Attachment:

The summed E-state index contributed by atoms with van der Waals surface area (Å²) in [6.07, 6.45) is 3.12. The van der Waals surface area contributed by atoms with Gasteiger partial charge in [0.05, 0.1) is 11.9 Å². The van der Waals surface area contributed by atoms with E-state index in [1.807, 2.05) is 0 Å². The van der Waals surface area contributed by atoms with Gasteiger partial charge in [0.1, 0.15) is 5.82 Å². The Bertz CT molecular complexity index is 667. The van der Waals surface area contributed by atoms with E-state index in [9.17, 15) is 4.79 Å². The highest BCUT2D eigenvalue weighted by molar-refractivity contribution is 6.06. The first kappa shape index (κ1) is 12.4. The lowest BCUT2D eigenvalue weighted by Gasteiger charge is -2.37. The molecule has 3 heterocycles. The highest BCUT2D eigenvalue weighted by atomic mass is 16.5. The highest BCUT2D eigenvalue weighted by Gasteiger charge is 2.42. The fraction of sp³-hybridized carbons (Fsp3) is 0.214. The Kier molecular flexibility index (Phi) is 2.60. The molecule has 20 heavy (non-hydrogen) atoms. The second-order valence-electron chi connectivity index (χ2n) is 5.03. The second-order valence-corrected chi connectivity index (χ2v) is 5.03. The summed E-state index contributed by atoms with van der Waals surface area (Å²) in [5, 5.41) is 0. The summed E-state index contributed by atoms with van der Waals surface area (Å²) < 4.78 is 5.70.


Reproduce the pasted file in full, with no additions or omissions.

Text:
The summed E-state index contributed by atoms with van der Waals surface area (Å²) in [6.07, 6.45) is 3.12. The van der Waals surface area contributed by atoms with Gasteiger partial charge in [0.05, 0.1) is 11.9 Å². The van der Waals surface area contributed by atoms with E-state index in [1.807, 2.05) is 0 Å². The van der Waals surface area contributed by atoms with Gasteiger partial charge in [0.1, 0.15) is 5.82 Å². The Bertz CT molecular complexity index is 667. The van der Waals surface area contributed by atoms with E-state index in [9.17, 15) is 4.79 Å². The highest BCUT2D eigenvalue weighted by molar-refractivity contribution is 6.06. The first kappa shape index (κ1) is 12.4. The lowest BCUT2D eigenvalue weighted by Gasteiger charge is -2.37. The molecule has 3 heterocycles. The highest BCUT2D eigenvalue weighted by atomic mass is 16.5. The highest BCUT2D eigenvalue weighted by Gasteiger charge is 2.42. The fraction of sp³-hybridized carbons (Fsp3) is 0.214. The Kier molecular flexibility index (Phi) is 2.60. The molecule has 20 heavy (non-hydrogen) atoms. The second-order valence-electron chi connectivity index (χ2n) is 5.03. The second-order valence-corrected chi connectivity index (χ2v) is 5.03. The summed E-state index contributed by atoms with van der Waals surface area (Å²) in [5, 5.41) is 0. The summed E-state index contributed by atoms with van der Waals surface area (Å²) < 4.78 is 5.70.